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Books Books 1 - 10 of 113 on Stoics, had cleared their minds from every vulgar passion and prejudice, and raised....
" Stoics, had cleared their minds from every vulgar passion and prejudice, and raised them above the influence of danger and of corruption. It sometimes might lead them to pursue unwise ends, but never to choose unwise means. They went through the world,... "
The Independent magazine (ed. by J. Fletcher). - Page 193
edited by - 1842
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Baptist Magazine and Literary Review, Volume 17

Baptists - 1825
...crushing and trampling down oppressors; mingling with human beings, but having neither part nor lot with human infirmities; insensible to fatigue, to pleasure,...and to pain ; not to be pierced by any weapon, not tu be withstood by any barrier. Such we believe to have been the character of the Puritans. We perceive...
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The baptist Magazine

1825
...ends, but never to choose unwise means. They went through the world like Sir Artegale's Iron man Talus, with his flail crushing and trampling down oppressors;...with human beings, but having neither part nor lot with human infirmities; insensible to fatigue, to pleasure, and to pain ; not to be pierced by any...
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The Christian Advocate, Volume 4

Ashbel Green - 1826
...but never to choose unwise means. They went through the world like Sir Artegale's iron man, Talus, with his flail, crushing and trampling down oppressors,...believe to have been the character of the Puritans." aiiterarp апЬ $fjio$op{|ical 3jnteHi0cntc, etc. Egyptian Cotton. — The following extract of...
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The Ant, publ. during 1826 and 1827

Ant The - 1827
...but never to choose unwise means. They went through the world like Sir Artegale's iron man, Talus, with his flail, crushing and trampling down oppressors,...any weapon, — not to be withstood by any barrier. TO THE WILLOW TREE OVER THE GRAVE OF NAPOLEON. That faith which gave to every tree a god, And made...
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Analysis of the Principles of Rhetorical Delivery as Applied in Reading and ...

Ebenezer Porter - Elocution - 1828 - 404 pages
...crushing and trampling down oppressors, mingling with human beings, but having 95 neither part nor Jot in human infirmities ; insensible to fatigue, to pleasure,...by any weapon, not to be withstood by any barrier. 100 We dislike the gloom of their domestick habits. We acknowledge that the tone of their minds was...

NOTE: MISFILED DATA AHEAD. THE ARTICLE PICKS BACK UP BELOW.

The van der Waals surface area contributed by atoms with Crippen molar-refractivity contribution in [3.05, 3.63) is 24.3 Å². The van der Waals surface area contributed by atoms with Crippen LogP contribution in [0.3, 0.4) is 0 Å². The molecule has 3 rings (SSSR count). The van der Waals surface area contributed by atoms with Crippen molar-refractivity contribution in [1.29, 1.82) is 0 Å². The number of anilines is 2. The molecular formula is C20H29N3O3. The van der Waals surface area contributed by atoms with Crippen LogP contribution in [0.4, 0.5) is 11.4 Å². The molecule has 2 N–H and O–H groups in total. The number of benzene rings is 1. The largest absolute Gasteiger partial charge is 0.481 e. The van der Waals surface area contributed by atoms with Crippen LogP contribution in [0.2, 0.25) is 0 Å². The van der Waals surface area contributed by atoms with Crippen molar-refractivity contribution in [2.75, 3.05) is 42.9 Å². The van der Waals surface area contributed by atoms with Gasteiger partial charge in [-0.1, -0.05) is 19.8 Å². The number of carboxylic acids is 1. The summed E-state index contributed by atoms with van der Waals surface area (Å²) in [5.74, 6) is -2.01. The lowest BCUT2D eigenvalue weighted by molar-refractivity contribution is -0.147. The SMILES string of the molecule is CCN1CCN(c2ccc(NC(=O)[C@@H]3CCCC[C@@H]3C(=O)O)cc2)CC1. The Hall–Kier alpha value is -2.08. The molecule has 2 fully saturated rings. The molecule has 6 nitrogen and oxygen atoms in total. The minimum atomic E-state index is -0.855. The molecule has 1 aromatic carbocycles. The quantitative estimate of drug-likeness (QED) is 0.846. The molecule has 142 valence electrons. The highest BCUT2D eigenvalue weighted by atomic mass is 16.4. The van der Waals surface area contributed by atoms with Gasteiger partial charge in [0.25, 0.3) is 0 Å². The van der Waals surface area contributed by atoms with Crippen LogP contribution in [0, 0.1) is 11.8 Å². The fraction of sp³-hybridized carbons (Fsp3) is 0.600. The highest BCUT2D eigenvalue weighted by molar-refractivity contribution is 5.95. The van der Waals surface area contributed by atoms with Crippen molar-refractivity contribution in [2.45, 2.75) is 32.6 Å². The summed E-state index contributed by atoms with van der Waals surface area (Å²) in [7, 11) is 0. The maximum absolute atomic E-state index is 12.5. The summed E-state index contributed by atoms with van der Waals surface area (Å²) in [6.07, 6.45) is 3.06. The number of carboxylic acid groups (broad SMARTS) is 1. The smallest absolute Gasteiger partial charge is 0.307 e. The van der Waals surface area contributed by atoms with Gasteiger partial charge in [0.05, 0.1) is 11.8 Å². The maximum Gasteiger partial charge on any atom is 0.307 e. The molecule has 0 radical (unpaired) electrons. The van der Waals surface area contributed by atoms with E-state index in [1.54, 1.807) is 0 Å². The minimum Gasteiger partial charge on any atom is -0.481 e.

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Analysis of the Principles of Rhetorical Delivery as Applied in Reading and ...

Ebenezer Porter - Elocution - 1828 - 404 pages
...ends, but never to choose unwise means. They went through the world like Sir Artegales's iron man Talus with his flail, crushing and trampling down oppressors, mingling with human beings, but having 95 neither part nor lot in human infirmities ; insensible to fatigue, to pleasure, and to pain ; not...
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The English Orator: a Selection of Pieces for Reading & Recitation

James Hedderwick - Oratory - 1833 - 216 pages
...never to choose unwise means. They went through the world like Sir Artegale's iron man — Talus— with his- flail, crushing and trampling down oppressors,...by any weapon, not to be withstood by any barrier. THE BREWER AND THE PUBLICAN. A BREWER in a country town, Had got a monstrous reputation; No other beer...
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The Young Man's Book of Elegant Prose: Comprising Selections from the ...

Literature - 1836 - 320 pages
...ends, but never to choose unwise means. They went through the world like Sir Artegales's iron man Talus with his flail, crushing and trampling down oppressors,...but having neither part nor lot in human infirmities ; msensible to fatigue, to pleasure, and to pain ; not to bo pierced by any weapon, not to be withstood...
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A Philosophical and Practical Treatise on the Will: Forming the Third Volume ...

Thomas Cogswell Upham - Will - 1843 - 411 pages
...ends, but never to choose unwise means. They HH went through the world like Sir Artegale's man Talus with his flail, crushing and trampling down oppressors,...any weapon, not to be withstood by any barrier."* 233. Practical application of these views. The statements and reasonings of this and the preceding...
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The American Common-school Reader and Speaker: Being a Selection of Pieces ...

John Goldsbury, William Russell - Readers - 1844 - 428 pages
...but never to choose unwise means. They went through the world, like Sir Artegale's iron man Talus 25 with his flail, crushing and trampling down oppressors,...by any weapon, not to be withstood by any barrier." LESSON CCXXXIII. THE SCHOLAR'S MISSION. GEORGE PUTNAM. The wants of our time and country, the constitution...
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